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Good Morning Tastebuds

Chef Jock's Tastebuds Café
1198 Wears Valley Road, Pigeon Forge

by Ally Carte

In Knoxville proper, originality in restaurants is tricky to come by. Miles upon miles of Ruby Tuesday's, of Applebee's, of O'Charley's dot the landscape, staking out their edges of the blacktop with surprisingly similar neon signs and frighteningly equivalent menus.

The problem gets exponentially worse as you drive southeasterly through the Sevierville, Pigeon Forge, Gatlinburg corridor de kitsch. Mile upon mile of pancake houses and themed restaurants, to say nothing of the carbon-copied t-shirt huts, outlet malls and "down-home" antiqueries, become so much roadside noise. And if the mountains weren't in the distance, ever increasingly swathed in haze, you'd never have the slightest idea where in tourist hell you were.

These are all complaints well covered in other sections of this here paper. I bring them up simply to provide background for why Chef Jock's Tastebuds Café is such a rare, boldly individual treat in this increasingly homogenous area. While we make it a stern policy not to revisit the sites of reviews past (my lovely and talented predecessor Ms. Bonnie Appetit visited Chef Jock's modest doublewide in '95), enough has changed in the intervening six years to make it worthwhile to stop in again. Also, as stellar as her review was, some Knoxvillians may have moved here after it ran—which would be the only legitimate excuse for not having read it the first time around—and might like to check out this new-to-them French/Italian/American place that will be unlike any they have visited before.

First, though, before you even begin to contemplate a trip down Wears Valley, make a reservation. Tastebuds Café is tiny and folks who drop in will probably find themselves schlepping back out into the night, forced to "dine" at the NASCAR Café. Budget about two hours for the full Tastebuds experience.

And an experience it is. We primed our tastebuds with the shitake and spinach fromage ($5.95), a creamy slice of puff pastry that has been filled with mushrooms, spinach and zingy montrachet cheese, which was just enough to increase our hunger, as an appetizer should, rather than satiate it.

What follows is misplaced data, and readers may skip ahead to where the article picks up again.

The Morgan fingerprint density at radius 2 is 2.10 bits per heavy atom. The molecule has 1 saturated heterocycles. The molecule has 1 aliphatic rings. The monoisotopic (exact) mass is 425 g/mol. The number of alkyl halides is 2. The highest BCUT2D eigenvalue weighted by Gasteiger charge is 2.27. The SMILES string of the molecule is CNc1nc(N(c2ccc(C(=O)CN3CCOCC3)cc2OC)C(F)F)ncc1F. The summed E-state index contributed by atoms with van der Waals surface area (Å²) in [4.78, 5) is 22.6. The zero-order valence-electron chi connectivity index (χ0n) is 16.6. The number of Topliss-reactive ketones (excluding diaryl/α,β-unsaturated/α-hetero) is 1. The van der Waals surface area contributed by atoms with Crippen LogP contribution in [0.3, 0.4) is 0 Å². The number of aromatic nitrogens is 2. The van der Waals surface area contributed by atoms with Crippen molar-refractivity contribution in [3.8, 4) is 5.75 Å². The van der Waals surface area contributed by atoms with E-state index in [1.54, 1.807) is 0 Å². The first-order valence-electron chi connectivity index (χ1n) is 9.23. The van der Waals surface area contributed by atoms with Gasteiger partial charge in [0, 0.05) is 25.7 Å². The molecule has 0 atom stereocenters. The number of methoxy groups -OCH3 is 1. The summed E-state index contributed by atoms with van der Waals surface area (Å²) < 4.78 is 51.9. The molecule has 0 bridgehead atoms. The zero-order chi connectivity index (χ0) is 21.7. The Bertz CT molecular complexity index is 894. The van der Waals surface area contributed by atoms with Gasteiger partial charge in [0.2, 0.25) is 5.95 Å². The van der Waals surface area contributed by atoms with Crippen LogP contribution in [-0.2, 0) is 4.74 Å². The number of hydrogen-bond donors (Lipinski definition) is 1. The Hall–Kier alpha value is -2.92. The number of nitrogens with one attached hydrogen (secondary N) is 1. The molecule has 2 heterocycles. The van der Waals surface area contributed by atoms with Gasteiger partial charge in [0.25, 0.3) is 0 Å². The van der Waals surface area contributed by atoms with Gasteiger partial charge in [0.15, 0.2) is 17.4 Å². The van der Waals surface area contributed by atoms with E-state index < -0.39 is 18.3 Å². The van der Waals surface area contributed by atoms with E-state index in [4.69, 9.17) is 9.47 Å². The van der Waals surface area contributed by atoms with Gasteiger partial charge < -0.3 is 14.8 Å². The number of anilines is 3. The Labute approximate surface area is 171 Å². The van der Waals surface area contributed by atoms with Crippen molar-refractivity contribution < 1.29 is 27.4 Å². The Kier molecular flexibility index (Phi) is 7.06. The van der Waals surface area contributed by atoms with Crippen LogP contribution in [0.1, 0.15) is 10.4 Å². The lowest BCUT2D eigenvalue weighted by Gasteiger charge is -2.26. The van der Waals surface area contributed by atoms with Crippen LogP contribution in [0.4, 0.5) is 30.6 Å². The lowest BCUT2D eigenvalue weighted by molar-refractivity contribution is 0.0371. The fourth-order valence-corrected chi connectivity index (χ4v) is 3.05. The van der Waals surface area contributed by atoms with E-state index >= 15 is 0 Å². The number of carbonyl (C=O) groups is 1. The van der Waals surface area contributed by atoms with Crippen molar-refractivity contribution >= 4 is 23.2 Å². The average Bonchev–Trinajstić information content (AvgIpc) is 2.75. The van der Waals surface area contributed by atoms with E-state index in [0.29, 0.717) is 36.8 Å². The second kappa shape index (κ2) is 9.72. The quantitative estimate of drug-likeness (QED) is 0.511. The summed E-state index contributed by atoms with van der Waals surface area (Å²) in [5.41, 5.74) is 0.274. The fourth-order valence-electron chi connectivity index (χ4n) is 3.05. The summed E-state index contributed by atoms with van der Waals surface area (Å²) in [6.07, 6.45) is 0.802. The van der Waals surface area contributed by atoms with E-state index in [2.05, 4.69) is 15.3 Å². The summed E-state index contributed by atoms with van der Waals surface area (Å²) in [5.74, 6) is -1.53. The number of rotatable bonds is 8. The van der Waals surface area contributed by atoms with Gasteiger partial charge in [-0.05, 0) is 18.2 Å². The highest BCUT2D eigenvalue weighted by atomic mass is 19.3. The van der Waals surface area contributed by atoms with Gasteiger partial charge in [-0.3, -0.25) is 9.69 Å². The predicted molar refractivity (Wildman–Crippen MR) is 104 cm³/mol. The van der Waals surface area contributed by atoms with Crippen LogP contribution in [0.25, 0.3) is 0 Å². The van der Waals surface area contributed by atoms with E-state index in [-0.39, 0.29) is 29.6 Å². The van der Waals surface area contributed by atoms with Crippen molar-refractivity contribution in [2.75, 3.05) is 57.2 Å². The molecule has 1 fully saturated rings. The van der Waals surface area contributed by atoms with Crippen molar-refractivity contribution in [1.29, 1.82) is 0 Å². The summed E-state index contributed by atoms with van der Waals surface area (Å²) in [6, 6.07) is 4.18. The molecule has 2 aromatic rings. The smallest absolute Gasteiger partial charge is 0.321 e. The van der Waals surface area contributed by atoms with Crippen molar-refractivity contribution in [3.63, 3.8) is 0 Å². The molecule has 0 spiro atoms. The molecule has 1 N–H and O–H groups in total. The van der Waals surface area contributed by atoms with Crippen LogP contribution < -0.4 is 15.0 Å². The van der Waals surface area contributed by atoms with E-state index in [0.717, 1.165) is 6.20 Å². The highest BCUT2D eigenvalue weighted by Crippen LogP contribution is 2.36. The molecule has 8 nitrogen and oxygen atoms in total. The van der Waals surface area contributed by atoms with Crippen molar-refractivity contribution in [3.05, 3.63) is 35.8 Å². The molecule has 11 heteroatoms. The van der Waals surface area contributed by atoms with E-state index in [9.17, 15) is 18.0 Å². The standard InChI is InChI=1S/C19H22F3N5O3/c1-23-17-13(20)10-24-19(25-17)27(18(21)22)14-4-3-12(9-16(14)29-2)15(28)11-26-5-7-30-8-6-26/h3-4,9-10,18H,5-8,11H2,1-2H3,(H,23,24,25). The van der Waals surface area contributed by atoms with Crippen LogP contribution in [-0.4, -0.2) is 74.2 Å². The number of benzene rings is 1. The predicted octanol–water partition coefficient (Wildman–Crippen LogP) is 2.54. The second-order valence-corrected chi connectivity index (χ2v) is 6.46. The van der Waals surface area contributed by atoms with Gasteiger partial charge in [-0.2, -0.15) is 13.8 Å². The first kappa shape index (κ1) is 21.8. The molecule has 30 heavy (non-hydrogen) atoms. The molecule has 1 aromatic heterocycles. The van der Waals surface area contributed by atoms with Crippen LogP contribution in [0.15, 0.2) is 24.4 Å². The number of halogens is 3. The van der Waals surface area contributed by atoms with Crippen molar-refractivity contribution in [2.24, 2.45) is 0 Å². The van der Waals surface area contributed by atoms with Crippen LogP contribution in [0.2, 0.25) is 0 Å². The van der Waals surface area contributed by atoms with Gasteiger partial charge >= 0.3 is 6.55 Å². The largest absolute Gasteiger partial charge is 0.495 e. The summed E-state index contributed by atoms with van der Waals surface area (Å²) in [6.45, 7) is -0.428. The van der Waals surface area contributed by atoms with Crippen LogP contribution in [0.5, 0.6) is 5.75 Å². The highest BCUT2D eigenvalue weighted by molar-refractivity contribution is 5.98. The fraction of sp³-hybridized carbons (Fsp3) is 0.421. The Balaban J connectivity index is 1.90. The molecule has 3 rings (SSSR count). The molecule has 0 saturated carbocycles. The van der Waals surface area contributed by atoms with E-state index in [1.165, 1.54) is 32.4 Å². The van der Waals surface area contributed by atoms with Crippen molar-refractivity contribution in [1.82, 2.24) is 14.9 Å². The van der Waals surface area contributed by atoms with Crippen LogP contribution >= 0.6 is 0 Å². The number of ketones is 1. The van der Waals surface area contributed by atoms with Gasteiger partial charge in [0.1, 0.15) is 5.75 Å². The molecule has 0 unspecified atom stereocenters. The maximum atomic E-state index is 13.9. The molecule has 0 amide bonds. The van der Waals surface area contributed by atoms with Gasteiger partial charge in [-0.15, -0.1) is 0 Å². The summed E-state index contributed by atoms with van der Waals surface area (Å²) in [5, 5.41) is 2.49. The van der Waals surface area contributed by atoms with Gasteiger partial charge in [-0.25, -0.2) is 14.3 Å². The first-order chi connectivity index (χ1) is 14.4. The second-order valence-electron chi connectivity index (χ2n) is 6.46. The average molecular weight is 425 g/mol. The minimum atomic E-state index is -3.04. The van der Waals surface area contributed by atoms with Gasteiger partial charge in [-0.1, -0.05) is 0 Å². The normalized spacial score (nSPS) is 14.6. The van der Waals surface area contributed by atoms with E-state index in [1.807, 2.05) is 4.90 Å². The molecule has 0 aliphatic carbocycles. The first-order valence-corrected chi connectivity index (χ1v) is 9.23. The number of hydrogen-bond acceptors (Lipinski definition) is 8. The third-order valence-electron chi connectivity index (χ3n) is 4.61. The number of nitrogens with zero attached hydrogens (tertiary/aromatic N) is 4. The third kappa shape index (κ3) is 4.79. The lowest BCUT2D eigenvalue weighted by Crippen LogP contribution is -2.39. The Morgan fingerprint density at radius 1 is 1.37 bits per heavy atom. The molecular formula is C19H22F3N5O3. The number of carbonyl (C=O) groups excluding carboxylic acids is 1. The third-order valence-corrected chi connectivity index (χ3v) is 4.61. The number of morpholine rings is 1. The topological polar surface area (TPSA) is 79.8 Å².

Next up was the salad course, fresh (and, unfortunately, still water-drenched) field greens and leaf lettuces cut through the cheesy starter. The parmesan peppercorn dressing was full of both of its titular ingredients; the cracked peppercorns and sharp parmesan worked in concert and tasted miles more flavorful than anything you could glop out of a bottle. Freshly baked bread, coated in herbs and garlic butter perfectly sopped up any drops of dressing left behind.

In fact, it's this bold use of flavor that makes Chef Jock's food so unique. The filet mignon fromage ($19.95) pairs more of the sharp montrachet with smooth-textured beef, a cut that can be bland on its own but shines when paired with strong flavors. Blanketing the filet is a shallot, butter, and wine reduction that is simple, yet adds another layer of body to this dish.

The veal Chef Jock ($15.95)—two cutlets of this karmically dubious yet irresistibly yummy protein are lightly breaded and pan-fried in butter, shallot, garlic, mushrooms, and parsley and covered in a complexly-flavored and just rich-enough chardonnay cream sauce—is one of Jock's more delicate offerings, yet it still has depth. But the real standout was the stuffed pork chop ($18.95), a cut of pig as deep as the palm of my hand, stuffed with mushrooms, bacon, sharp cheddar and seasoned bread crumbs. Peppery notes and smoky overtones make this the night's winner.

While the entrees were stellar, the portions weren't so enormous that you'd have to waddle out to your car afterwards—unlike at the chains (and some local indies, truth be told) who pride themselves on impressing you with the sheer quantity of food, rather than its quality. Sure, sometimes you want a steak as big as your head, but it's also nice to have one that has been carefully paired with just the right seasonings to make it satisfying rather than simply filling.

That aside, the portion size leaves plenty of room for dessert. Always on the menu is the sumptuous napoleon, light sheets of puff pastry filled with a vanilla-infused custard resting on dark chocolate drizzles. The mixed berry crepes, while a more health-conscious option, don't quite come together; even though the sweet and tart berry sauce captures the essence of the fruit, the dish lacks the moxie so present in the rest of the meal. The chocolate truffle actually isn't a traditional truffle, more a dark chocolate dome filled with homemade vanilla ice cream, which pairs better with the berry sauce than the crepes could.

But a meal at Chef Jock's is really about more than the tastebud-awakening food. The room itself is a feast for the senses, with wafts of knee-weakening cooking smells coming from the galley kitchen, with faux-wisteria and colorful Christmas lights festooning the rafters, with the maitre d' launching into his rather credible Elvis impersonation (one of the best shows in the area, hands down), complete with gold-rimmed shades and a lip-twitch. As you walk in, the whole room literally shouts hello, which can be unnerving to the uninitiated but part of the place's close-knit eclectic charm.

Nowhere else can you find anyplace like Tastebuds Café. And that's the way it should be.

June 14, 2001 * Vol. 11, No. 24
© 2001 Metro Pulse